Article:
The orchestra is scheduled to depart on May 13 and return to the U.S. on May 17. In addition to offering two performances in Havana, the orchestra will also be looking at opportunities for community engagement activities while in Cuba. Kevin Smith, Minnesota Orchestra CEO, said “This is an extraordinary privilege and opportunity for our Orchestra, and we are enormously grateful to special donors whose generosity is making the tour possible…We offer thanks to Osmo and the musicians, whose willingness to postpone a planned vacation week has made the trip possible in May; to board members who encouraged the concept in its early stages; and to the staff members who have worked so hard to pull this together in a short period of time.”
Buffalo Continues Strong Performance
The Buffalo Philharmonic Orchestra recently announced a balanced budget for the 2013-14 season. Ticket sales have been climbing steadily for a period of time, showing revenue of $3.3 million during the 2013-14 season. This is a 6.2% increase from the previous season, and represents an increase of over $500,000 (18.4%) from the 2010-11 season. This marked the ninth season out of the last ten that the BPO has been able to balance the budget.
Other recent highlights include the release of four recordings during the 2013-14 season. The BPO also successfully performed six concerts on a five-city tour of Florida in February 2014, as well as a performance at Princeton University in July 2014. Over 200,000 people attended performances of the BPO during the 2013-14 season. The season also saw the endowment grow to over $32 million. The goal of a $50 million endowment is in sight, as an additional $10 million is pledged for future years.
The BPO even found a new way to give back to the community, as $15,000 was donated to the campaign for the new Oishei Children’s Hospital, scheduled to open in late 2017 in Buffalo. This money was raised through a “Doctors of the World” concert that was hosted by the BPO in July 2014.
As the BPO looks towards the 2015-16 season, it will mark the 75th anniversary of Kleinhans Music Hall. In the latest phase of renovations to the hall, it was recently announced that new seating would be installed over the summer of 2015. Seating capacity will actually drop from 2,800 seats to 2,400, due to slightly larger seats and more legroom between rows.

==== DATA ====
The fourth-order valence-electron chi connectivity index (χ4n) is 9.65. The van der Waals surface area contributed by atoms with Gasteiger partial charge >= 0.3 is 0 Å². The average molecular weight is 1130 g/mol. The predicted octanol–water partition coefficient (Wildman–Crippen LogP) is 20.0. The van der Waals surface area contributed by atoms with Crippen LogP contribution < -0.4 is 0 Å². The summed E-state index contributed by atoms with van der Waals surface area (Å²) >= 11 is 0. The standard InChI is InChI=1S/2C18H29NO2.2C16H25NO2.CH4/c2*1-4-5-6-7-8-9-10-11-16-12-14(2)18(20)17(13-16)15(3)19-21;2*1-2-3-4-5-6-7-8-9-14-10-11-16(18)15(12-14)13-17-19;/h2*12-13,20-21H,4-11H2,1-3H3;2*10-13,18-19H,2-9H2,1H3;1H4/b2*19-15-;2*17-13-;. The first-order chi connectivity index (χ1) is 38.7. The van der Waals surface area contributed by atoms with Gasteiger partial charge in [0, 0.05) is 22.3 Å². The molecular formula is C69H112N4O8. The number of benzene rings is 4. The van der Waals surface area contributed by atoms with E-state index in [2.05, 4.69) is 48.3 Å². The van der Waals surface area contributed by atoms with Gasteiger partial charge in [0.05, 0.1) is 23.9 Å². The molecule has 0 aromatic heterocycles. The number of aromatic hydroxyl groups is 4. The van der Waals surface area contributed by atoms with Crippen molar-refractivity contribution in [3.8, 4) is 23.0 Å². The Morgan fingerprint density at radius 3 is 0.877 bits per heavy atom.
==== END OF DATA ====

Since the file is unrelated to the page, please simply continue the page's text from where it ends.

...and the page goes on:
Honoring the Rank and File in St. Louis
This has been a most interesting year in St. Louis. The theme of the 2014-2015 season has been Soloists from the Orchestra, with some 50 different orchestra members getting up in front of their colleagues and showing their stuff. The level of playing has been astounding and a source of great pride for all. A cool wrinkle to this is that Music Director David Robertson commissioned an orchestra member to write one of the pieces played. On November 21 a concert on a new series called Music You Know featured a piece no one could possibly know: Beinn na Caillich, or Hill of the Old Woman, Fantasy for Fiddler and Orchestra. The soloist was Becky Boyer, and the composer was St. Louis ICSOM delegate Chris Woehr. It was possibly the first time in the 135 year history of the orchestra that such a commission has occurred. It gets another performance April 12, with an additional 2 or 3 minutes of music at the request of Robertson.
On February 11, after a full year search, a new President and CEO was announced. On July 1, 2015, Marie-Hélène Barnard, Executive Director and CEO of the Handel and Haydn Society in Boston, replaces Fred Bronstein as the head of the St. Louis Symphony. Barnard is a viola da gamba player with extensive legal and executive experience, including the orchestras of Canton, Cleveland, and Philadelphia. Two members of the search committee and co-chairs of the Musicians Council, Katy Mattis and Michael Walk, stated: “We were most impressed with Marie-Hélène’s collaborative nature and global perspective. She has shown herself able to see many sides of an issue, and to think creatively in addressing problems. We believe she will help the St. Louis Symphony to explore new growth opportunities, and will foster the orchestra’s continuing prominence in the artistic world.”
[…] Kennedy Center had chosen Columbia University Professor Steven Holl as the architect. (Note: See “Orchestra Newslets” in the March 2015 issue.) Holl’s previous works include Houston’s Museum of Fine Arts, Dallas’s Stretto House, and […]